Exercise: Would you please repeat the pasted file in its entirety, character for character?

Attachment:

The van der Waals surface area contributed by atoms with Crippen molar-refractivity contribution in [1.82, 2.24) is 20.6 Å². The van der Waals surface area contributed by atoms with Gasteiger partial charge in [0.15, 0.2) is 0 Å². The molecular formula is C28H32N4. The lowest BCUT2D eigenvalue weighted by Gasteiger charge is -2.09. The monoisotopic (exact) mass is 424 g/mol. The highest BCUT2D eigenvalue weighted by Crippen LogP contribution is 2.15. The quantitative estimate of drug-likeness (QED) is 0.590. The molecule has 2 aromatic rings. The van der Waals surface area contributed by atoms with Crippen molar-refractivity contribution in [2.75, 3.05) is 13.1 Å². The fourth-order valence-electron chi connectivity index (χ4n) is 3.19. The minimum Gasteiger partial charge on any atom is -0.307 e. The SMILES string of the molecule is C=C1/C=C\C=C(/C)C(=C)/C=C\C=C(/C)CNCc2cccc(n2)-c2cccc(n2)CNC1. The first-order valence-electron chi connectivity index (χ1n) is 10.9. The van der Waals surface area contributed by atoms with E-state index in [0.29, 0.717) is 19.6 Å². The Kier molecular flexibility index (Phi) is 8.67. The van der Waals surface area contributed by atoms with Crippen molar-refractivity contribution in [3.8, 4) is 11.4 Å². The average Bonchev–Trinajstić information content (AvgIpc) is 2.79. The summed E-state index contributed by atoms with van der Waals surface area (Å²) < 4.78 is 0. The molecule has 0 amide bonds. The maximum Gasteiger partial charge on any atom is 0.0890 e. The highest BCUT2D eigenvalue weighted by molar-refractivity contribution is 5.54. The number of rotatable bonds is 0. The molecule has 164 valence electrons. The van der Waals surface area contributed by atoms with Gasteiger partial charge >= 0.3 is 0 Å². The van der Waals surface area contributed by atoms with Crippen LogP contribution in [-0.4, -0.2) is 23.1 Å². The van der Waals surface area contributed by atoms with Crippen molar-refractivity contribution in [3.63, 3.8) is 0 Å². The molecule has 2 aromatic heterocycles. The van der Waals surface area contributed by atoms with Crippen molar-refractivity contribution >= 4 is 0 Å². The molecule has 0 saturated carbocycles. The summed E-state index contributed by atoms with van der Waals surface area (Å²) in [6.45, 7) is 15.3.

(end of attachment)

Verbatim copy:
The van der Waals surface area contributed by atoms with Crippen molar-refractivity contribution in [1.82, 2.24) is 20.6 Å². The van der Waals surface area contributed by atoms with Gasteiger partial charge in [0.15, 0.2) is 0 Å². The molecular formula is C28H32N4. The lowest BCUT2D eigenvalue weighted by Gasteiger charge is -2.09. The monoisotopic (exact) mass is 424 g/mol. The highest BCUT2D eigenvalue weighted by Crippen LogP contribution is 2.15. The quantitative estimate of drug-likeness (QED) is 0.590. The molecule has 2 aromatic rings. The van der Waals surface area contributed by atoms with Crippen molar-refractivity contribution in [2.75, 3.05) is 13.1 Å². The fourth-order valence-electron chi connectivity index (χ4n) is 3.19. The minimum Gasteiger partial charge on any atom is -0.307 e. The SMILES string of the molecule is C=C1/C=C\C=C(/C)C(=C)/C=C\C=C(/C)CNCc2cccc(n2)-c2cccc(n2)CNC1. The first-order valence-electron chi connectivity index (χ1n) is 10.9. The van der Waals surface area contributed by atoms with E-state index in [0.29, 0.717) is 19.6 Å². The Kier molecular flexibility index (Phi) is 8.67. The van der Waals surface area contributed by atoms with Crippen molar-refractivity contribution in [3.8, 4) is 11.4 Å². The average Bonchev–Trinajstić information content (AvgIpc) is 2.79. The summed E-state index contributed by atoms with van der Waals surface area (Å²) < 4.78 is 0. The molecule has 0 amide bonds. The maximum Gasteiger partial charge on any atom is 0.0890 e. The highest BCUT2D eigenvalue weighted by molar-refractivity contribution is 5.54. The number of rotatable bonds is 0. The molecule has 164 valence electrons. The van der Waals surface area contributed by atoms with Gasteiger partial charge >= 0.3 is 0 Å². The van der Waals surface area contributed by atoms with Crippen LogP contribution in [-0.4, -0.2) is 23.1 Å². The van der Waals surface area contributed by atoms with Crippen molar-refractivity contribution in [3.63, 3.8) is 0 Å². The molecule has 2 aromatic heterocycles. The van der Waals surface area contributed by atoms with Crippen molar-refractivity contribution >= 4 is 0 Å². The molecule has 0 saturated carbocycles. The summed E-state index contributed by atoms with van der Waals surface area (Å²) in [6.45, 7) is 15.3.